The Bronze Star Medal is a United States Armed Forces individual military decoration which may be awarded for bravery, acts of merit, or meritorious service. When awarded for bravery, it is the fourth-highest combat award of the U.S. Armed Forces and the 9th highest military award (including both combat and non-combat awards) in the order of precedence of U.S. military decorations. The three other wartime medals ranked higher are: The Distinguished Service Cross, the Silver Star, and The Medal of Honor.
The award recognizes acts of heroism performed in ground combat if they are of lesser degree than that required for the Silver Star. It also recognizes single acts of merit and meritorious service if the achievement or service is of a lesser degree than that deemed worthy of the Legion of Merit; but such service must have been accomplished with distinction.
The Bronze Star Medal is typically referred to by its full name (including the word “Medal”) to differentiate the decoration from bronze service stars which are worn on campaign medals and service awards.
The Bronze Star Medal was established by Executive Order 9419, February 4, 1944 (superseded by Executive Order 11046, August 24, 1962, as amended by Executive Order 13286, February 28, 2003).
The Bronze Star Medal is awarded to any person who, while serving in any capacity in or with the Army of the United States after December 6, 1941, distinguished himself or herself by heroic or meritorious achievement or service, not involving participation in aerial flight, in connection with military operations against an armed enemy; or while engaged in military operations involving conflict with an opposing armed force in which the United States is not a belligerent party. Title 10, United States Code, section 1133, (10 USC 1133) limits award of the Bronze Star Medal to service members receiving imminent danger pay.
Awards may be made for acts of heroism, performed under circumstances described above, which are of lesser degree than required for the award of the Silver Star.
The Bronze Star Medal may be awarded for meritorious achievement or meritorious service according to the following: (1) Awards may be made to recognize single acts of merit or meritorious service. The lesser degree than that required for the award of the Legion of Merit must nevertheless have been meritorious and accomplished with distinction. (2) Award may be made to each member of the Armed Forces of the United States who, after December 6, 1941, has been cited in orders or awarded a certificate for exemplary conduct in ground combat against an armed enemy between December 7, 1941 and September 2, 1945, inclusive, or whose meritorious achievement has been otherwise confirmed by documents executed prior to July 1, 1947. For this purpose, an award of the Combat Infantryman Badge or Combat Medical Badge is considered as a citation in orders. (3) Upon letter application, award of the Bronze Star Medal may be made to eligible Soldiers who participated in the Philippine Islands Campaign between December 7, 1941 to May 10, 1942. Performance of duty must have been on the island of Luzon or the Harbor Defenses in Corregidor and Bataan. Only Soldiers who were awarded the Distinguished Unit Citation (Presidential Unit Citation) may be awarded this decoration.1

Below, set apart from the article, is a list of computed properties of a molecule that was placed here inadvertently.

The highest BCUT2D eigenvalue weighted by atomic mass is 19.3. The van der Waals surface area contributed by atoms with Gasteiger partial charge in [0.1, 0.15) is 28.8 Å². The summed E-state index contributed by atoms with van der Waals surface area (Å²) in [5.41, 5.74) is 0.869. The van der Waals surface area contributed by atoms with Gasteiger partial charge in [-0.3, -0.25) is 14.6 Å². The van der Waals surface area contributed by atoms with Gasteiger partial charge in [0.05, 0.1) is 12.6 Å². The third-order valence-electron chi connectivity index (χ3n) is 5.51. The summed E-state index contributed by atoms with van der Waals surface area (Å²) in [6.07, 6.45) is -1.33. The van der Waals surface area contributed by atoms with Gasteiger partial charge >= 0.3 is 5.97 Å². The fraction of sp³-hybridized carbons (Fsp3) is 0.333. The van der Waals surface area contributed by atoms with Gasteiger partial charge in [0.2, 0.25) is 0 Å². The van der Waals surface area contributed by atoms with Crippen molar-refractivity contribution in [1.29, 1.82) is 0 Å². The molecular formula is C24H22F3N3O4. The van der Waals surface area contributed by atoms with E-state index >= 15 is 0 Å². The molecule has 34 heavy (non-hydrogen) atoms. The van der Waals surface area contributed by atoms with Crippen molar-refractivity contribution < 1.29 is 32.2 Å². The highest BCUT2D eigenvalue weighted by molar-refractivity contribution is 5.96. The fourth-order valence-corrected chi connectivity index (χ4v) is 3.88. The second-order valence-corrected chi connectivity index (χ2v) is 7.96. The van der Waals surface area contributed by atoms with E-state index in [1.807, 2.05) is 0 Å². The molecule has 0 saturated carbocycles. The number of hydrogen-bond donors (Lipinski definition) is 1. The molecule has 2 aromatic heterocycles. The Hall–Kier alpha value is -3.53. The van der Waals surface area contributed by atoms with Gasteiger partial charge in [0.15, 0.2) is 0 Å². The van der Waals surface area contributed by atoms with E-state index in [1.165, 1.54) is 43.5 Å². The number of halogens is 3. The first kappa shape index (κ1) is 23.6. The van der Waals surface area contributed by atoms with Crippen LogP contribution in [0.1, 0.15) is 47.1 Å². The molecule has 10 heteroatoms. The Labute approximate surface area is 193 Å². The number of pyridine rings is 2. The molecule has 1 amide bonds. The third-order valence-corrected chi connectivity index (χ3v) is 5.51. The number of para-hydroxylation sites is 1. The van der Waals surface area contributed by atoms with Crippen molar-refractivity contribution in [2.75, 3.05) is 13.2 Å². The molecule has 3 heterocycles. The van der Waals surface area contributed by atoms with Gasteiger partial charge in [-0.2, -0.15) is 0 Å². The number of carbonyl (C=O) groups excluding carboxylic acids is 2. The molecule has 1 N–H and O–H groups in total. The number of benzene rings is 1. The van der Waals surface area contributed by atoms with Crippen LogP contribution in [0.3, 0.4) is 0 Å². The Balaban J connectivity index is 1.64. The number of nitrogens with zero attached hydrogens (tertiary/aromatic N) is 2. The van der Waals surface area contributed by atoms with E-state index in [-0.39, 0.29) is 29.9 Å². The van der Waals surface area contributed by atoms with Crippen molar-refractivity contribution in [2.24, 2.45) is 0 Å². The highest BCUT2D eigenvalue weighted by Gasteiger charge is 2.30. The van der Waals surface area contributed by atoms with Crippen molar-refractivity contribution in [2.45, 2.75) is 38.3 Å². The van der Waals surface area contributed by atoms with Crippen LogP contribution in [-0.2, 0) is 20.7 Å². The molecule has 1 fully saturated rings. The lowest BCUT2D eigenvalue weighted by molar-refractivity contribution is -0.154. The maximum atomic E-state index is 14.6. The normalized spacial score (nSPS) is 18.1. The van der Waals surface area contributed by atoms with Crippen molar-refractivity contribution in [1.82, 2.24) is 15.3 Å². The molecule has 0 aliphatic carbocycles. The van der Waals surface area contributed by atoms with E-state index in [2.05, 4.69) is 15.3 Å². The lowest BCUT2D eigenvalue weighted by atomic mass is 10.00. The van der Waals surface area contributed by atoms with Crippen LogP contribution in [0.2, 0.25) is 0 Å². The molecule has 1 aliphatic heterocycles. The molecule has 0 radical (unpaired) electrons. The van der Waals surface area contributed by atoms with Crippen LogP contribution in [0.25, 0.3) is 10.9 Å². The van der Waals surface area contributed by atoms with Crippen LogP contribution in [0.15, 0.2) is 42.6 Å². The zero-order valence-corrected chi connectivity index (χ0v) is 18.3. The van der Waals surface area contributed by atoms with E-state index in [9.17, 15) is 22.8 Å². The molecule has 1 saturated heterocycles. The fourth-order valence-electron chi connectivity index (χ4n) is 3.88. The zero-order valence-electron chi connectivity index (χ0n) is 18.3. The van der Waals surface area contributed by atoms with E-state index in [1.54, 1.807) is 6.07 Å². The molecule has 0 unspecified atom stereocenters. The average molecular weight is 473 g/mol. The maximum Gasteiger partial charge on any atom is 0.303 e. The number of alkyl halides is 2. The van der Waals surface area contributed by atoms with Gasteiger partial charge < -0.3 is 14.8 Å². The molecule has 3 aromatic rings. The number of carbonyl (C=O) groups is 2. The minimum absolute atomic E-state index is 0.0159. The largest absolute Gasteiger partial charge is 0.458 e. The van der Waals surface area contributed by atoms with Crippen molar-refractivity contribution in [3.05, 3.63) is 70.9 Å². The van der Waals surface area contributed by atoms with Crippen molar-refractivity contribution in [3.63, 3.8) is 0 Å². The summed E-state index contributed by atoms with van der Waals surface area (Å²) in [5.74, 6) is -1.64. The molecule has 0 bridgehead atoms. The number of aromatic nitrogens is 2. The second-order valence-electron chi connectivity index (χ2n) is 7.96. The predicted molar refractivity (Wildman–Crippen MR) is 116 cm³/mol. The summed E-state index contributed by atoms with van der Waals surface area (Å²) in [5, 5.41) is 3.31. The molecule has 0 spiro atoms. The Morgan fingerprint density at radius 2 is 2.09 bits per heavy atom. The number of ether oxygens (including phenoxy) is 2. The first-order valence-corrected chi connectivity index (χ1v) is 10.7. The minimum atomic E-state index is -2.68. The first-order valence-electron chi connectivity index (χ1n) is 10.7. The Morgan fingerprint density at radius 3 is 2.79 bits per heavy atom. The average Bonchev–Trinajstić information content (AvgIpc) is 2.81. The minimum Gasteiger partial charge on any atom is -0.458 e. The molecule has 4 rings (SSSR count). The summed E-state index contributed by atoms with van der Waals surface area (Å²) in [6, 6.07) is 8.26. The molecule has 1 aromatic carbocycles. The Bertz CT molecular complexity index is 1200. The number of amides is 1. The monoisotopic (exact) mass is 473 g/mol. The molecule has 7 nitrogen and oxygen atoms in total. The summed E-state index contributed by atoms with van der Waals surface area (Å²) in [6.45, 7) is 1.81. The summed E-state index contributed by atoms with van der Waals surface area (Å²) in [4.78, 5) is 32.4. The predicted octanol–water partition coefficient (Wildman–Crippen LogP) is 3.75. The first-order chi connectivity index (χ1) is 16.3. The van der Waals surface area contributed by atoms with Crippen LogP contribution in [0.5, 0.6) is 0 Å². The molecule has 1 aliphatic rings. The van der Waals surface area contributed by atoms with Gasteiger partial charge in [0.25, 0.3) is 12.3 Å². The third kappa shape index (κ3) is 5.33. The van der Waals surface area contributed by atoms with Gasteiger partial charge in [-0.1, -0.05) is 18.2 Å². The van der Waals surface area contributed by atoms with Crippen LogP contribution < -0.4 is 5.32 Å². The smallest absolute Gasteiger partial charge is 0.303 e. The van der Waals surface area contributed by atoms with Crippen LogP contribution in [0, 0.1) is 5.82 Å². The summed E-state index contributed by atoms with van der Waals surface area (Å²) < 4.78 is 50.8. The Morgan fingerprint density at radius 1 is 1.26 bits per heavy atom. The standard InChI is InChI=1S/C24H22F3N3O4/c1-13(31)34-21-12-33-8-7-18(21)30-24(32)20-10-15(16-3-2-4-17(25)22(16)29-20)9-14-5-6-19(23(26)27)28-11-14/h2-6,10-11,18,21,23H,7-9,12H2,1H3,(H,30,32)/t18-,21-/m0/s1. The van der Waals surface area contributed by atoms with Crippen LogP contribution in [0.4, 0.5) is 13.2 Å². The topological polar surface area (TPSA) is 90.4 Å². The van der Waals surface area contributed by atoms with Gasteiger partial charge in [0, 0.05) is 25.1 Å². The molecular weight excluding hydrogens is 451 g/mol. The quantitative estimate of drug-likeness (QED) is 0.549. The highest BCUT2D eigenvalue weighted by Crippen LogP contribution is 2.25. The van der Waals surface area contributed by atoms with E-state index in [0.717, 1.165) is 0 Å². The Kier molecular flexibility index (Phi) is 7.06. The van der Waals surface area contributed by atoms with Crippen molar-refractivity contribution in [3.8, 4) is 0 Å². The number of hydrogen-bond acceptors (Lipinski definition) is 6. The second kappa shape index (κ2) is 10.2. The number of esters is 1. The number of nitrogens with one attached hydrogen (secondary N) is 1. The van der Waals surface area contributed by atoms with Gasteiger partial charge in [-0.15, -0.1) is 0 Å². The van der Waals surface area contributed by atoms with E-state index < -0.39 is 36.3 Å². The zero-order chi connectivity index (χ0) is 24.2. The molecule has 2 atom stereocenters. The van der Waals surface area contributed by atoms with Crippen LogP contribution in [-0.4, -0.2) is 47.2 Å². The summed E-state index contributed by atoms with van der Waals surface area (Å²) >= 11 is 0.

The award that eventually became the Bronze Star Medal was conceived by Colonel Russell P. "Red" Reeder in 1943, who believed it would aid morale if there was a medal which could be awarded by captains of companies or batteries to deserving people serving under them. Reeder felt the medal should be a ground equivalent of the Air Medal, and proposed that the new award be called the “Ground Medal.”2
The idea eventually rose through the military bureaucracy and gained supporters. General George C. Marshall, in a memorandum to President Franklin D. Roosevelt dated February 3, 1944, wrote:
The fact that the ground troops, Infantry in particular, lead miserable lives of extreme discomfort and are the ones who must close in personal combat with the enemy, makes the maintenance of their morale of great importance. The award of the Air Medal has had an adverse reaction on the ground troops, particularly the Infantry Riflemen who are now suffering the heaviest losses, air or ground, in the Army, and enduring the greatest hardships.
For Marshall, the Bronze Star was a matter of creating a balance between what the Army Air Forces were handing out and what the ground units could earn. The Air Medal had been approved two years earlier to improve airmen's morale, but there was no equivalent for the grunts.
"The awards of the Air Medal have had an adverse reaction on the ground troops, particularly the infantry riflemen who are now suffering the heaviest losses, air or ground, in the Army, and enduring the greatest hardships," wrote Marshall in his memo to the President on Feb. 3, 1944.